If Arora is now a regular fixture at Paris fashion week, with his Indian line, its not unlikely that in time Manish Arora’s prêt line for Paco Rabanne might appear at Lakme or Wills fashion weeks, providing massive exposure for the Paco Rabanne brand in India. The potential for crossovers between French ateliers and Indian craft traditions is also an interesting one.
One thing may be sure, these are turbulent economic times in Europe. Asian markets increasingly dominate the annual sales figures of luxury conglomerates. So, like a guruji leading his eager firangi disciples to Nirvana, Manish Arora is a one in a million designer who will no doubt help to sell more of a 1 million fragance line.
Kevin Braddock (a contributing editor to GQ Magazine) provided a thoughtful sartorial angle on the looting and violence in London over the past few days in yesterday’s Guardian. His piece touches upon the multiple meanings of the hoodie’s role in creating masks and social identity amongst sub cultures, linking this to the hoodie’s demonisation in the public eye, and even in some cases its role in the institutionalised criminialisation of people.
Its not flip to talk about the sartorial choices of young people in relation to riots. What Braddock’s piece points to more broadly, are the ways in which clothing can act as criminal mask or urban shield for disenfranchised youth. The hoodie and its multiple meanings as discussed by Braddock, also points to the enormous role that particular kinds of clothing can play in everyday prejudice, helping to fuel divisions both intentional or more complexly rooted in the need to fit in- even if that means fitting into a stereotype. One thing is for sure, after this weeks shocking images which flooded the media the hoodie will continue to serve as a short hand for urban disenfranchisment and public fear for a while to come.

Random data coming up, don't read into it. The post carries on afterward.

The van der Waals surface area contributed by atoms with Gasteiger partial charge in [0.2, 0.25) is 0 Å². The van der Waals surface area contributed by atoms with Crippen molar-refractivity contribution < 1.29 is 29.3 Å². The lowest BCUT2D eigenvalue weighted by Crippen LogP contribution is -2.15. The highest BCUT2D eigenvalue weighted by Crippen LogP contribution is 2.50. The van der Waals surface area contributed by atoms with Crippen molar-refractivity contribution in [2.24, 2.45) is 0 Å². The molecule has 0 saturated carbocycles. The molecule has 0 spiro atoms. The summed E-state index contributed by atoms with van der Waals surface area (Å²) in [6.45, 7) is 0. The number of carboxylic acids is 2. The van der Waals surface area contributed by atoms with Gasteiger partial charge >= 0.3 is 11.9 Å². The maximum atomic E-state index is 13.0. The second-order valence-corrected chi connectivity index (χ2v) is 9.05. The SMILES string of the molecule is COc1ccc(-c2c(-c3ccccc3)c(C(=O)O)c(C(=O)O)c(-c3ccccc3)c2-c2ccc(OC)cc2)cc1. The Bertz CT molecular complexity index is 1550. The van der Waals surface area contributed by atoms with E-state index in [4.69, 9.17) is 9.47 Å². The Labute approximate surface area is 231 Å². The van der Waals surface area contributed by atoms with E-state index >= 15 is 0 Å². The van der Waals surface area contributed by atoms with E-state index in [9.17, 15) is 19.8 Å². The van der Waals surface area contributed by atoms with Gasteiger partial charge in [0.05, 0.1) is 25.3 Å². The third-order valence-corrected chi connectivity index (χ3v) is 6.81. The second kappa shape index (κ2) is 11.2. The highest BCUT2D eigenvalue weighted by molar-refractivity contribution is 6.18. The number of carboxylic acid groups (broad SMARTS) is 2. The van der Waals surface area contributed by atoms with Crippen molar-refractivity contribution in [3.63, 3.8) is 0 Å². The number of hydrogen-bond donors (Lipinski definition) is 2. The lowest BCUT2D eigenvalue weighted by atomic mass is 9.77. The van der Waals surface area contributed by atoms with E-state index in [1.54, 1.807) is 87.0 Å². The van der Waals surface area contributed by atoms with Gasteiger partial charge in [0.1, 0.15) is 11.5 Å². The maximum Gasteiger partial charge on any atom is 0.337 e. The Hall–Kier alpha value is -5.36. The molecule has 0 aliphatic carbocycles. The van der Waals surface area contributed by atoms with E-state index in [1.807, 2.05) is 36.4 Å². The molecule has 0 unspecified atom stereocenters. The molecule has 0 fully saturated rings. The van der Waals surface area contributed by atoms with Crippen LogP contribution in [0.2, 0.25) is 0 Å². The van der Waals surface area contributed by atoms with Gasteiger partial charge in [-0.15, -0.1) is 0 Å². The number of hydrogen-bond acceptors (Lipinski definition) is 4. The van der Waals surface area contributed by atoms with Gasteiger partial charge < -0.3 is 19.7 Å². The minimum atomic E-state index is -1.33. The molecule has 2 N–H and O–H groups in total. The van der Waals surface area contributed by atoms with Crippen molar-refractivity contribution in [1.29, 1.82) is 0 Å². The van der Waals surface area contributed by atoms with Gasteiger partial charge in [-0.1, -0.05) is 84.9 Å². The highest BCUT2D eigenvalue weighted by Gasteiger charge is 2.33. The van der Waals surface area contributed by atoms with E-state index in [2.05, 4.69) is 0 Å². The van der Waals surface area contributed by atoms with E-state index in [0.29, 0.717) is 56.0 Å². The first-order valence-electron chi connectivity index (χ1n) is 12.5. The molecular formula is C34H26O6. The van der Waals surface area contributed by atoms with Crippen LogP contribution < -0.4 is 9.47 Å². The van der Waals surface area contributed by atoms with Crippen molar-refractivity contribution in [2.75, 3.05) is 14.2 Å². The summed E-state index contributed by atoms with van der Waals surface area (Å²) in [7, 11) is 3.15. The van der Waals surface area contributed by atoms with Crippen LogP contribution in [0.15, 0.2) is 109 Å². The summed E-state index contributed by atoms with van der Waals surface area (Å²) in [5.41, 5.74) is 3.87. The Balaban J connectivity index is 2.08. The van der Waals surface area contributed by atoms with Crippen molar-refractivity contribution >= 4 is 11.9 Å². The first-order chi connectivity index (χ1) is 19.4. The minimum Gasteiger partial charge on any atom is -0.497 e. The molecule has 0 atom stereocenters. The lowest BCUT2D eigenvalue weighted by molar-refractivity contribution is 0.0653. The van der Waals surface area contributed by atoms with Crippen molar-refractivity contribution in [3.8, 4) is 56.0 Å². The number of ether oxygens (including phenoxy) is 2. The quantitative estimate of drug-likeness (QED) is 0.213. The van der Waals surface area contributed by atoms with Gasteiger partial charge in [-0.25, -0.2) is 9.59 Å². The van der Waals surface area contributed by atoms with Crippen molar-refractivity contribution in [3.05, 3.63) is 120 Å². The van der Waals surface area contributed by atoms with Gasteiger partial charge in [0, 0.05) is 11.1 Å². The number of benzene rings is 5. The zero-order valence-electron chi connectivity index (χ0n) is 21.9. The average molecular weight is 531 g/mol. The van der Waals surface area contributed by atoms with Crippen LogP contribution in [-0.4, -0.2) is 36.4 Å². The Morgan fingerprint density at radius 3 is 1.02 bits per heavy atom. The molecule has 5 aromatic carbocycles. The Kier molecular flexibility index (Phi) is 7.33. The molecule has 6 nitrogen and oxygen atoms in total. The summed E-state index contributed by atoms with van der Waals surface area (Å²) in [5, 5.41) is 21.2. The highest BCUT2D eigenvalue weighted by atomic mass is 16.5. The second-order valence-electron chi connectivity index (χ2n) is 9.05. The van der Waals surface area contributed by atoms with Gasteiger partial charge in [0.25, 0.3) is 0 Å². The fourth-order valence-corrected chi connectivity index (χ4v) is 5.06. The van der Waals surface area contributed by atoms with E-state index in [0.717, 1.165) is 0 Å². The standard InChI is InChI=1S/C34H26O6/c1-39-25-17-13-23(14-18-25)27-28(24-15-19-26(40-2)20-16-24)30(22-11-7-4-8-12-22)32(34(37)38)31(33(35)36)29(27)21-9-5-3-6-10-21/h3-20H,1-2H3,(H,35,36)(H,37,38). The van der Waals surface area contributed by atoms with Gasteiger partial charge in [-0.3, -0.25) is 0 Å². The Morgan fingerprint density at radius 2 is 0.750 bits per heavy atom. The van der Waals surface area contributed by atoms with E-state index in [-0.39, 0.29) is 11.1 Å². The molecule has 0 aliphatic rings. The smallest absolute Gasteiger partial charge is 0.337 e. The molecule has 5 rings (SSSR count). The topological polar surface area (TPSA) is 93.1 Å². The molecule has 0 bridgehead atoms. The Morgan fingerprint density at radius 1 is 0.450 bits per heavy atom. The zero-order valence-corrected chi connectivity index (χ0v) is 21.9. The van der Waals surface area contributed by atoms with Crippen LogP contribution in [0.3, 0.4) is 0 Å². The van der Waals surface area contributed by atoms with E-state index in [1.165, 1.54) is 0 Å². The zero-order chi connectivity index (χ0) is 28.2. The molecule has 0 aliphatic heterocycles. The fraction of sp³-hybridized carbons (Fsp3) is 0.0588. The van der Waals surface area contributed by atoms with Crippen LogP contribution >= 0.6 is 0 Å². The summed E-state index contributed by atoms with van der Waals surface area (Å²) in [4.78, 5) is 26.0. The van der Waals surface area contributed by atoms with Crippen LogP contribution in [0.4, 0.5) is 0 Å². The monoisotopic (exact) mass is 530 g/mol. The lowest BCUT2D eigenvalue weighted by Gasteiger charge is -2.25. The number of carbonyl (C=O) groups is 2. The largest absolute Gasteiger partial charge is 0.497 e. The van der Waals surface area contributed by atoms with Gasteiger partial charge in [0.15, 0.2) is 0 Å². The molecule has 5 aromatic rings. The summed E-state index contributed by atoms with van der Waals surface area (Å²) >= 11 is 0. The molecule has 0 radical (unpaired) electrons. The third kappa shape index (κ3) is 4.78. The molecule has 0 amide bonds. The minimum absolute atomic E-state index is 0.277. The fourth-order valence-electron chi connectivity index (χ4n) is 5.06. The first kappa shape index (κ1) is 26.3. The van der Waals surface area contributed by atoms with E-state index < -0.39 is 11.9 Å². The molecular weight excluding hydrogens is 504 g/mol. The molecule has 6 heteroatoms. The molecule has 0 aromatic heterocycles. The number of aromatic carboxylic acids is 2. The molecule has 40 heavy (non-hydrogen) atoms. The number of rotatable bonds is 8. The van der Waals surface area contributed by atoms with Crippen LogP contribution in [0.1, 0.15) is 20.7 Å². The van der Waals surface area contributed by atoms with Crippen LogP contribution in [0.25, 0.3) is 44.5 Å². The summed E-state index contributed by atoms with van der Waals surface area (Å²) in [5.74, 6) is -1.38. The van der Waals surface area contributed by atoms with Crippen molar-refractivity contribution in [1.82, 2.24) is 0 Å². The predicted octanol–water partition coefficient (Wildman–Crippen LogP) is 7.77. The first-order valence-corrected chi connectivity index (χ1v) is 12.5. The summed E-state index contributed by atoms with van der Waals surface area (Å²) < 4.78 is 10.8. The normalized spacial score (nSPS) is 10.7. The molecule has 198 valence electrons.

“Feared, derided, misunderstood and still resolutely un-hugged, the utilitarian, hugely popular sportswear garment, the hoodie, has staged a comeback against a backdrop of pyromania and rioting. Worn by millions every day: a generation’s default wardrobe choice was transformed into an instant criminal cloak for London’s looting youth. It may be more newsworthy now, but the hoodie and the folk devil it represents have been with us for a long time”.